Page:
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GoodmanGrant Blog for Dentists

We've always got something to say about what's happening in the dental business and that's why we are regular contributors for a number of industry journals.

Here you will find a selection of our latest articles, ranging from employment and regulatory issues to contracts and property issues.

Everyone at Goodman Grant is encouraged to contribute, which reflects the wide range of specialist experience we have within the team.

If there's a subject not covered here then please get in touch and we will see what we can find in the archives.

 

Employees & CQC Registered Managers

 

For many, deciding who is going to be the CQC registered manager for your practice is a another layer of red tape and often practice owners delegate this role to the practice manager who is in the majority of cases, an employee.

 Appointing your practice manager is a route many practices take given that the role of CQC registered manager is “to manage the regulated activity on behalf of the practice owner, where the practice owner is not going to be in day-to-day charge of the regulated activities themselves.”

 The registered manager has legal responsibilities in relation to that position. A registered manager shares the legal responsibility for meeting the requirements of the relevant regulations and legislation with the practice owner as the regulated provider. The role of a registered manager goes hand in hand with managing the practice.

 However, what happens when your employee registered manager hands in her notice to terminate her employment, or is found guilty of gross misconduct and has her employment terminated overnight?

 Under the regulations if a registered manager is going to be absent for 28 days or more there is an obligation on the practice owner to notify CQC. This should be the immediate first step taken by a practice owner where it becomes apparent that the registered manager has left or will be leaving.

 From there it is a matter of applying to CQC to appoint a new registered manager as soon as possible, whether it be yourself or another employee or the new practice manager. At the same time, the outgoing registered manager should cooperate in cancelling their registered manager registration. However, if the end of the employment is not amicable this is something which may prove easier said than done! If the employee refuses to cancel their registration it is vital that you take all reasonable steps to rectify the situation. It is nobody’s interest to have an absent registered manager, not least your patients!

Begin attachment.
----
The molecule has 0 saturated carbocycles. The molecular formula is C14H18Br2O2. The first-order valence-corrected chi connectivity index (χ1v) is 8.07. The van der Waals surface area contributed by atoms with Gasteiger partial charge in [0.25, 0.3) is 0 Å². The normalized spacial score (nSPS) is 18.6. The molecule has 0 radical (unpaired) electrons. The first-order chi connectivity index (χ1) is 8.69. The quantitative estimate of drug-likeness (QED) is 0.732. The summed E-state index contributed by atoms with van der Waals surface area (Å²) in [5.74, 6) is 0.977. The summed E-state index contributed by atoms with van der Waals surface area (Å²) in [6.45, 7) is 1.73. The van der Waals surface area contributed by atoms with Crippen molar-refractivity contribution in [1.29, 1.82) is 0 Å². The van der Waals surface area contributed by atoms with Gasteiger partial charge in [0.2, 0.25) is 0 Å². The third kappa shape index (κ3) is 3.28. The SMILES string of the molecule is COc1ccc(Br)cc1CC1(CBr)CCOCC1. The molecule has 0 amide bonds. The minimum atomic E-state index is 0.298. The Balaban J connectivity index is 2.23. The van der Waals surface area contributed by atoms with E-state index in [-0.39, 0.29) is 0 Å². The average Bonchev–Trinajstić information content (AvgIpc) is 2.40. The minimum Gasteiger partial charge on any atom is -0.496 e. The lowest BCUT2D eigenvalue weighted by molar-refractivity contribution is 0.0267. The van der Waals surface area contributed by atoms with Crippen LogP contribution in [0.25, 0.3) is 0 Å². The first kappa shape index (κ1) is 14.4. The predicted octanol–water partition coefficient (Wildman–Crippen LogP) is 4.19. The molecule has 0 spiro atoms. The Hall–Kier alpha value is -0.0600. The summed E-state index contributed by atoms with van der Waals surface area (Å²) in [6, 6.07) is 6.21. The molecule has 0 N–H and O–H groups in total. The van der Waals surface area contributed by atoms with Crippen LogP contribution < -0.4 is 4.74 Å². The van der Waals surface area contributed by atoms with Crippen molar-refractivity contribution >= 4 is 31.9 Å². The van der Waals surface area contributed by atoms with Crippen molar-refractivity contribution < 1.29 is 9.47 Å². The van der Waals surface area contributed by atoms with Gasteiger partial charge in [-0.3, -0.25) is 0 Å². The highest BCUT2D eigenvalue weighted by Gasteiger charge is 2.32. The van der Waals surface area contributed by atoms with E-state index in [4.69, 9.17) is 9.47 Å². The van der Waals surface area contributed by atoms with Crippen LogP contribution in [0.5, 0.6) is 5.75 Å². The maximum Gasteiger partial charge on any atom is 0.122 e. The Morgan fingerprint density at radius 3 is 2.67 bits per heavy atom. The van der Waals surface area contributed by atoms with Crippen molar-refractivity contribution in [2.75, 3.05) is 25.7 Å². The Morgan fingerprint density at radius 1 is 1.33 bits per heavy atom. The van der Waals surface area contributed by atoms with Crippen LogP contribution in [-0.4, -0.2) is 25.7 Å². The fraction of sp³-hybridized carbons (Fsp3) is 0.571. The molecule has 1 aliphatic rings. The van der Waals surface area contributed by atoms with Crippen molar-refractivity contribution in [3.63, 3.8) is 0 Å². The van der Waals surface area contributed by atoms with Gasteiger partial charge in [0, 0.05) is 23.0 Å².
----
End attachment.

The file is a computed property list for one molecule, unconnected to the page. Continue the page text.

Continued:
In any event, the practice could be left without a registered manager carrying out their obligations in the interim 10-12 weeks whilst the application to appoint a new manager is being processed by CQC.

 This is not to say that employees should never be appointed as registered manager but considerations must be given to situations where tomorrow they may no longer be your employee!

 How can these issues be avoided?

 The CQC registration process cannot be avoided, but making the transition of registered managers smooth without disruption is achievable.

 When appointing a new employee who will be the practice’s CQC registered manager, consider:

 Having a 10-12 week contractual notice period in place which provides you with a timeframe to deal with the CQC applications to change the registered manager – and negate the need to alert CQC to an absent registered manager;

  • Inserting specific provisions in the contract of employment which obliges the employee to do all things necessary and sign all such documents which allow for the change of registered manager during their notice period or/and upon the termination of their employment;

 If you are appointing an existing employee as the registered manager, you should issue an updated employment contract and job description which places the above obligations on the employee.

 As the above shows, it is not difficult to fall foul of the CQC regulations.  However with careful drafting of employment contracts for registered managers and having guidance through the process disruption to the practice can be avoided!

 

Topics: CQC

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